Natural Fibre Jackets/Coats, Part 2

I spoke on Monday about natural fibre coat options I had found. Today I’d like to share a few more ideas for more natural fibre jackets:

Canvas jackets – Canvas is a heavier cotton fabric that functions similarly to Ventile, absorbing water and swelling to block water penetration. Its fibres are not water resistant without some waterproofing treatment, either wax or chemical, though there should be more freedom in how the user chooses to treat the fabric. Canvas jackets come in single-layer construction, lined, and padded and lined versions, but are again more common in men’s styles. Watch for linings, as materials vary considerably. An unlined canvas coat can be waxed at home using allergen-specific safe waxes and/or oils.

Cotton Canvas Jacket from

Cotton Canvas Jacket from

This one is unlined and probably only available for a limited time from H&M. LLBean also carries cotton canvas jackets, among other major fashion brands. Searching for “canvas coat” or “canvas jacket” on Google will bring up a lot of fashion brand coats that fit into this category.

Canvas and Cotton Clothing has a wide variety of canvas jackets, but it is unclear whether they’re lined. They do claim to be 100% water repellent, which would lead me to believe that they may contain other materials, but a quick check with the company should make that clear.

This one appears to be unlined, which could pose a problem in the wide neck-area seams, but one could always sew cotton twill tape over top of these seams, or add their own lining.

Some more links. These may or may not have non-cotton liners; it’s always best to contact the company and check. Remember, often liners can be removed if necessary.

Krista Shearling Sheepskin Coat from

Krista Shearling Sheepskin Coat from

Shearling coats – Designed for cold weather, these coats will keep you as warm as a sheep in winter. The coats are made from skins of sheep with the fur (wool) left on, usually worn with the fur side inward. Toscana is considered a luxury kind of fleece, and is often used as trim on other skins. Merino is soft and less itch-prone as well, but easier to find. The best sheepskins come from Spain and Portugal, with the lightest coming from South America (think Ikea sheepskins; I hear that’s where they get theirs). Prices range from $350 through the many thousands of dollars. The most common price range for “affordable” shearling coats is US$1000-1500. Shearling coats come with either a shiny polish or a matte suede finish, with the shiny finish being more durable and water-resistant. Allergy-prone buyers should be aware that the finish used on shiny leather [LINK to my blog page] is often made of polyester (propylene glycol/polyethylene glycol allergy issue) or urethane (epoxy/colophony/pine resin/rosin allergy). Also, leathers can be treated with metal-based chemicals as a part of the tanning and processes. Cleaning requires visiting a specialized fur cleaner or trying homemade dry cleaning methods. Shearling coat suppliers:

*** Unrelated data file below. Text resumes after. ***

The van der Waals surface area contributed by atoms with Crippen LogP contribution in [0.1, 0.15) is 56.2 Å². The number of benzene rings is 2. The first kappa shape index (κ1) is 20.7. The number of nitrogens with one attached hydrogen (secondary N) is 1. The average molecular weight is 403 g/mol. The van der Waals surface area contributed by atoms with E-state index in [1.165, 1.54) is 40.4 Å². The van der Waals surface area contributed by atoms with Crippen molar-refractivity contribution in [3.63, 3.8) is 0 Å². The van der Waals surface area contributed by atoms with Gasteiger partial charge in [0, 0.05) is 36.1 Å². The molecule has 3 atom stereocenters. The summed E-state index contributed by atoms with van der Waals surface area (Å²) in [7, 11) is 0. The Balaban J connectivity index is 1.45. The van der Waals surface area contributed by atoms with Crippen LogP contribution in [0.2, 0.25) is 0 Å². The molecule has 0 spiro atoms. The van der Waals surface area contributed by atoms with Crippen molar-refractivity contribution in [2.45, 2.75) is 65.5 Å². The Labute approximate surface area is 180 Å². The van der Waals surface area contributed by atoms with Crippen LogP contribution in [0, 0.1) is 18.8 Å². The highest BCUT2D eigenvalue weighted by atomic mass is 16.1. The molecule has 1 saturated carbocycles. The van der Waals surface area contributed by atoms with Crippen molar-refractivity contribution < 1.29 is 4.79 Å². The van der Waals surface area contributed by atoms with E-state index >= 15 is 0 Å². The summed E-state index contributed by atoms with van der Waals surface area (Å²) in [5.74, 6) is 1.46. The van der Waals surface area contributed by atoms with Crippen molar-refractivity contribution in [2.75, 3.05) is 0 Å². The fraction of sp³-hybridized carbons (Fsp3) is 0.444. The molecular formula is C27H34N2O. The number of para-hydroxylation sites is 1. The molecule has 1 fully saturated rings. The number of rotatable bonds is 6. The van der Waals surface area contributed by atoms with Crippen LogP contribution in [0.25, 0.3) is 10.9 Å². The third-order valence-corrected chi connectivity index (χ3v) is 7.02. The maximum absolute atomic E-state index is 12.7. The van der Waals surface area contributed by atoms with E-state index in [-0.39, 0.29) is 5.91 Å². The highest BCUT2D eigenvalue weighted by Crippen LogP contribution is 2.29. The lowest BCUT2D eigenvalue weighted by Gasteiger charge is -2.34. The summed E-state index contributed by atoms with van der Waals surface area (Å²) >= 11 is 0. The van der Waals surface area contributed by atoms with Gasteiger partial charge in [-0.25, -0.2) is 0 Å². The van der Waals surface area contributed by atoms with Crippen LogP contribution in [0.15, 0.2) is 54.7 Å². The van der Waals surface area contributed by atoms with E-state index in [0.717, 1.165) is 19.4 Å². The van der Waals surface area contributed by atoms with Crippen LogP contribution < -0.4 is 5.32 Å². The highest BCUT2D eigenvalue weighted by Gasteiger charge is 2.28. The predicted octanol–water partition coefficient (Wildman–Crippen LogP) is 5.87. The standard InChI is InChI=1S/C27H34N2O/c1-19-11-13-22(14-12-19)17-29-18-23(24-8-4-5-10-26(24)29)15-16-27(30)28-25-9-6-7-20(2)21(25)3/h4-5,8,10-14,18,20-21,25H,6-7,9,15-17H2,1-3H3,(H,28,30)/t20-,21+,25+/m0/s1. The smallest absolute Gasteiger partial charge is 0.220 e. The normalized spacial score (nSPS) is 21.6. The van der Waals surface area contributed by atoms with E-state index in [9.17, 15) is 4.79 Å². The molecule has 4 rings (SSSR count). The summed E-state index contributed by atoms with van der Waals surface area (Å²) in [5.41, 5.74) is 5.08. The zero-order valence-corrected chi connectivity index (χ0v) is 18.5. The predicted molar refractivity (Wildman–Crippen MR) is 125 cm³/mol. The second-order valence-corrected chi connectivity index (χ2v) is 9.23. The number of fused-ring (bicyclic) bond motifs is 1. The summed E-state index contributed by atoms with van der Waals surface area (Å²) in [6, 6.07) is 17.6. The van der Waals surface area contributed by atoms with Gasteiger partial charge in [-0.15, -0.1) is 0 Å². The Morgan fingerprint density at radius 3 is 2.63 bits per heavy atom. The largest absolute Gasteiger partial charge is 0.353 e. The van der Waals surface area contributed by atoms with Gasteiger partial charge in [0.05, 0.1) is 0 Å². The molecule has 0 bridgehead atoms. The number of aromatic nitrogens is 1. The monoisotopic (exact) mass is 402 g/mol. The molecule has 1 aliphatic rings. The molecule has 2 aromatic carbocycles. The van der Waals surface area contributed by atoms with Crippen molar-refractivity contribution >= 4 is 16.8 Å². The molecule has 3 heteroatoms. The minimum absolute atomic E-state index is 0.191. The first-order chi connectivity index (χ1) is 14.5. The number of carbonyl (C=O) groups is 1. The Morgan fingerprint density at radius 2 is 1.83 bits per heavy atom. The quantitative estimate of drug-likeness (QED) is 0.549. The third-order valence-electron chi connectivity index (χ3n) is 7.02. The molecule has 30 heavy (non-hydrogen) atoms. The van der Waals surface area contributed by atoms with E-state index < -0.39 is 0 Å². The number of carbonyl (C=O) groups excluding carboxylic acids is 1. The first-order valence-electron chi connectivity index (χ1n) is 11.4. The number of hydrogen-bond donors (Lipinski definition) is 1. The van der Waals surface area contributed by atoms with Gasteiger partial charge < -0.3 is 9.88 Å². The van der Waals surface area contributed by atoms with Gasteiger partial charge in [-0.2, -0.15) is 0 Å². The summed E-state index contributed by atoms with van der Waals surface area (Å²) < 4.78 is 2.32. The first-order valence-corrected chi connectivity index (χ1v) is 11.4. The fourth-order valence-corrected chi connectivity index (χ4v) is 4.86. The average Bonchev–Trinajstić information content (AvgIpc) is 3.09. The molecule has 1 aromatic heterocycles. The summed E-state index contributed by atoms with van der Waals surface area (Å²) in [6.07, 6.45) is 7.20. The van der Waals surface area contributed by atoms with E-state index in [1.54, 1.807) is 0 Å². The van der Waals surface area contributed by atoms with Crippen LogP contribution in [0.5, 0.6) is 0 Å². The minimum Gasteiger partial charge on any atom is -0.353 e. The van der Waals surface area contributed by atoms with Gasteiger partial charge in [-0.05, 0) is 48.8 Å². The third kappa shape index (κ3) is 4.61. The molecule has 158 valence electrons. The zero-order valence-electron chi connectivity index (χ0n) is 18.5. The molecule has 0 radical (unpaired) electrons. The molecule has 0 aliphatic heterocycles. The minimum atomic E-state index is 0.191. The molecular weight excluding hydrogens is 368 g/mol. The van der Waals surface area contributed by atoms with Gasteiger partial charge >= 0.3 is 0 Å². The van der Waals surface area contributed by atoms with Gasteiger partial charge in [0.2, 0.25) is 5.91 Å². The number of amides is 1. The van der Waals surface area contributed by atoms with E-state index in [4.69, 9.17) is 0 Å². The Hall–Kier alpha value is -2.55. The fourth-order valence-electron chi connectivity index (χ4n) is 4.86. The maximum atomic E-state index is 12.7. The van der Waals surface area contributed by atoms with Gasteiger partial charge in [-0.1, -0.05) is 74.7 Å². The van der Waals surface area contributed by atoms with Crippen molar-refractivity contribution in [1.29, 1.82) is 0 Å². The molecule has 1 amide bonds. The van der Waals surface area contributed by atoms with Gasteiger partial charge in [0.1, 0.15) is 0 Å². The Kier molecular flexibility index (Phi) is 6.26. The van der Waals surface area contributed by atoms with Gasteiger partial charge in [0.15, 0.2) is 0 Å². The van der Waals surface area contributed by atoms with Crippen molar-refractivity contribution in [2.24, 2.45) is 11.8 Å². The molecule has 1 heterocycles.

Overland has one of the best selections of shearling coats anywhere. Their prices tend to range from US$800-4000, in a multitude of styles, colours, trims, and finishes.

Sickafus has a large number of different styles, mostly more rugged than the ones from Overland. They appear to make these jackets in-house. Their prices are slightly better, and they will make a few of their coats to order, as well as maintaining a clearance section on their website.

Shearling coats are everywhere, but the two above have a great selection.

Fur coats – While fur is a faux pas in some circles, with an allergy sufferer I really recommend going with what works, and if that’s fur, so be it. Fur coats are usually worn with the fur side out, which could make them more prone to collecting airborne allergens. They also suffer from the same cleaning and chemical problems that shearling coats do. Some furs are designed to be worn fur in or fur out, but most furs have a synthetic lining. If you have a good tailor, it should not be a problem to switch out the lining for something more allergy-friendly. As far as fur types go, raccoon, sheep, and mink are said to be some of the most durable, and rabbit one of the least durable. Pet allergy sufferers should avoid anything in the canine family, including coyote. Mink is said to be one of the best for allergy sufferers, but it is also more pricey.
Wool – Wool fill jackets are limited on the market; down fill is a lot more common. The two kinds of wool-filled jackets I found both contained a lot of synthetic materials in the lining and outer. Boiled wool or other wool jackets are much more readily available, in both men’s and women’s tailored and less-tailored styles. Lined ones typically block the wind better, but usually contain synthetics. Unlined wool coats do not block wind well. Wool is a great material in that it doesn’t lose its insulative properties when wet, but it also collects airborne allergens more readily than synthetics. Wool is difficult to wash, shrinking small amounts over time even if no heat is used in the wash cycle and they are hung to dry. Watch out for “wool blend” coats, or wool blended with materials such as nylon (possible isothiazolinone reaction) or polyester (propylene glycol/polyethylene glycol reaction).

Whatever kind of jacket you choose, consider layering for best effect. If you plan your layers carefully, two jackets could last you for all possible seasons.

Have you found other natural fibre jackets/coats/parkas? Share in the comments below.

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